Don’t grieve. Anything you lose comes round
in another form. The child weaned from mother’s milk
now drinks wine and honey mixed.
God’s joy moves from unmarked box to unmarked box,
from cell to cell. As rainwater, down into flower bed.
As roses, up from ground.
Now it looks like a plate of rice and fish,
now a cliff covered with vines,
now a horse being saddled.
It hides within these,
till one day it cracks them open
Part of the self leaves the body when we sleep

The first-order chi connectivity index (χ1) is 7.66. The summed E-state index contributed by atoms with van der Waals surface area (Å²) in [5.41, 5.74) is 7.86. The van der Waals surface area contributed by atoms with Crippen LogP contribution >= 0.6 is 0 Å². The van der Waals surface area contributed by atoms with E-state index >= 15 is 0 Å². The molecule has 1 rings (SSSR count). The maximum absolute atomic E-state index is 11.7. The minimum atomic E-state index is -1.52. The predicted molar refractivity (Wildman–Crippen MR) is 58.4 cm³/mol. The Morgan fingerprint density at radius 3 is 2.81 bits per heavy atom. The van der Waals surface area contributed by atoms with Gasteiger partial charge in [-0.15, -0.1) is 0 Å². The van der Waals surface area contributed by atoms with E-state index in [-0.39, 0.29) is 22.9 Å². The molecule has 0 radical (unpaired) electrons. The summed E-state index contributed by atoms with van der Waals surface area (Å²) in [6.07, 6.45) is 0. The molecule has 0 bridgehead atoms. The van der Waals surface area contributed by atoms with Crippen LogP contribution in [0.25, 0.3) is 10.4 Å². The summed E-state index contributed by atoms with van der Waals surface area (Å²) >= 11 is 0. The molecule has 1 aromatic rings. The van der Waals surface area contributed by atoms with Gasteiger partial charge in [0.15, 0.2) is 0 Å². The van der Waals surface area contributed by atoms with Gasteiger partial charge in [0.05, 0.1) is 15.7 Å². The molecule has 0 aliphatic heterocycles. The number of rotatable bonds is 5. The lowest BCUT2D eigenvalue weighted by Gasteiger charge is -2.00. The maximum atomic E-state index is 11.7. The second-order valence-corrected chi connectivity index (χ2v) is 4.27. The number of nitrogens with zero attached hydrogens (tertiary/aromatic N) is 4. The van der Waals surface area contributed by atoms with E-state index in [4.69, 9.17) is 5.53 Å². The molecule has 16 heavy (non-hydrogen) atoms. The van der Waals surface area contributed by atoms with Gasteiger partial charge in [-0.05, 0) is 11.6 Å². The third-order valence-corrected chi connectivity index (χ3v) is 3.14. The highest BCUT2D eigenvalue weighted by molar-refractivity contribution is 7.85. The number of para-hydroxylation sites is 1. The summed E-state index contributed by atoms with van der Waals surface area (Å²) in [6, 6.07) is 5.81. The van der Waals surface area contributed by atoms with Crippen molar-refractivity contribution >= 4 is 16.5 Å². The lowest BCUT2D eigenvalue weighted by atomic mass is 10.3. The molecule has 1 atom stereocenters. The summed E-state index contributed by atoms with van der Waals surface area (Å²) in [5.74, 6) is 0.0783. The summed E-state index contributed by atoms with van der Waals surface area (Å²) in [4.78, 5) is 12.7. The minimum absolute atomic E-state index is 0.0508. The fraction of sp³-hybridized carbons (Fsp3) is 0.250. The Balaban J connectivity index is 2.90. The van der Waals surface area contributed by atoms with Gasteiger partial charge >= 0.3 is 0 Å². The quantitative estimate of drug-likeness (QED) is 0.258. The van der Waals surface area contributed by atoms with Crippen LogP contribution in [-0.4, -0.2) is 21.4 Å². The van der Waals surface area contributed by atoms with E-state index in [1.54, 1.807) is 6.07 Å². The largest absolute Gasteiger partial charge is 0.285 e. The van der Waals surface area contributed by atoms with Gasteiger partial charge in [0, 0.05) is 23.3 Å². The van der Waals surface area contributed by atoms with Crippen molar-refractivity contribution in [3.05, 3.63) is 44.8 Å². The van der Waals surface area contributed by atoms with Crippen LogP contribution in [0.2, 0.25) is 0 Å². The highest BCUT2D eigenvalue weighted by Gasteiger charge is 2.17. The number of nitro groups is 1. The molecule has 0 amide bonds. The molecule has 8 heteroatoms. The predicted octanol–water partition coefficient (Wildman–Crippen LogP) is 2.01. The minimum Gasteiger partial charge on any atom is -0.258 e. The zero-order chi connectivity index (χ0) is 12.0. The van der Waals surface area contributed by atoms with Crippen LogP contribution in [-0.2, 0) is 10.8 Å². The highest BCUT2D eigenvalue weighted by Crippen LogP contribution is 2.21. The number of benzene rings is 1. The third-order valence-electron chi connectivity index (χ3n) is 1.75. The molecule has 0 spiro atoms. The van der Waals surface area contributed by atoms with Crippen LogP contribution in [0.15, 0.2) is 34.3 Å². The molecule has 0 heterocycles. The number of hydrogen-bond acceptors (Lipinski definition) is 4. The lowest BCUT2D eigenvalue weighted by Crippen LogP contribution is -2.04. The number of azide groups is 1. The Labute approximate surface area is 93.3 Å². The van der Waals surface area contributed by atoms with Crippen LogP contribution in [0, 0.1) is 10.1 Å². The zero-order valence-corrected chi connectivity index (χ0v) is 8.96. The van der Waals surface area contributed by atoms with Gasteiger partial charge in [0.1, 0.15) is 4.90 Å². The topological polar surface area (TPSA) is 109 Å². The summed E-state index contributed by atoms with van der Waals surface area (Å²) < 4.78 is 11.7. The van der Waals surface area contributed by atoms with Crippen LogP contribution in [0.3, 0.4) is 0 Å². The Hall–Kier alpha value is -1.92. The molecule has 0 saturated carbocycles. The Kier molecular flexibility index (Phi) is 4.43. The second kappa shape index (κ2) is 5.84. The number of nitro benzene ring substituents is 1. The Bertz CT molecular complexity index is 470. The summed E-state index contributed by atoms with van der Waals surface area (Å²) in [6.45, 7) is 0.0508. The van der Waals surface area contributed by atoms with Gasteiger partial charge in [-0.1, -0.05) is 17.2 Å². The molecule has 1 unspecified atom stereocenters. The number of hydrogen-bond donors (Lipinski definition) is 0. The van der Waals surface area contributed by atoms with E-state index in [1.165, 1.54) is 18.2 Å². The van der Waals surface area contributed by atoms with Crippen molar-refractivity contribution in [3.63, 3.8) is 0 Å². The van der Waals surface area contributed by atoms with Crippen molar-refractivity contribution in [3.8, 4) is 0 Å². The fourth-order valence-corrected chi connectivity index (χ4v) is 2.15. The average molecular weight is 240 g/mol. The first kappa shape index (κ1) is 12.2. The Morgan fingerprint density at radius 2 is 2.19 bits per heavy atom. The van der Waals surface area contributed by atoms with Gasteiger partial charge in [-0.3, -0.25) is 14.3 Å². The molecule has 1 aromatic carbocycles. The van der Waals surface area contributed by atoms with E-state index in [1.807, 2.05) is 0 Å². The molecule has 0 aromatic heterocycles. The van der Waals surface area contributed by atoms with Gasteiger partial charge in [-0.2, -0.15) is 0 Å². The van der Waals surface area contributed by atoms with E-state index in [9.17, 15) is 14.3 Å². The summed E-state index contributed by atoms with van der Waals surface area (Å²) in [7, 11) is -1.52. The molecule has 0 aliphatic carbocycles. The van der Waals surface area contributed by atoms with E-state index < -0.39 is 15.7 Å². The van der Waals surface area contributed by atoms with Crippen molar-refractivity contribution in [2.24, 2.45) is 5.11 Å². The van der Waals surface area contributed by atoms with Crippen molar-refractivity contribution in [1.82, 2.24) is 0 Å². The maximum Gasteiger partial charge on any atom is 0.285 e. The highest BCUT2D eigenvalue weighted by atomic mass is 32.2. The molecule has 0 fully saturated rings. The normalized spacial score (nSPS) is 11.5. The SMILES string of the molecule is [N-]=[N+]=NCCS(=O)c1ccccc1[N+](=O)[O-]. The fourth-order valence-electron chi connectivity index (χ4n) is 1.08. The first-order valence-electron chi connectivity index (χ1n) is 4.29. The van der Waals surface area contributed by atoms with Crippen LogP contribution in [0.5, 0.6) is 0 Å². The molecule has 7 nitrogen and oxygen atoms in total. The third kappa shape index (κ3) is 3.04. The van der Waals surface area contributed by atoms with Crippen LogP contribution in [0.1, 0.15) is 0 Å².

and changes shape. You might say, “Last night
I was a cypress tree, a small bed of tulips,
a field of grapevines.” Then the phantasm goes away.
You’re back in the room.
I don’t want to make any one fearful.
Hear what’s behind what I say.
Tatatumtum tatum tatadum.
There’s the light gold of wheat in the sun
and the gold of bread made from that wheat.
I have neither. I’m only talking about them,
as a town in the desert looks up
at stars on a clear night.
— Jalal al-Din Rumi (1207-1273)
translated by Coleman Barks,
The Essential Rumi (1995), p. 272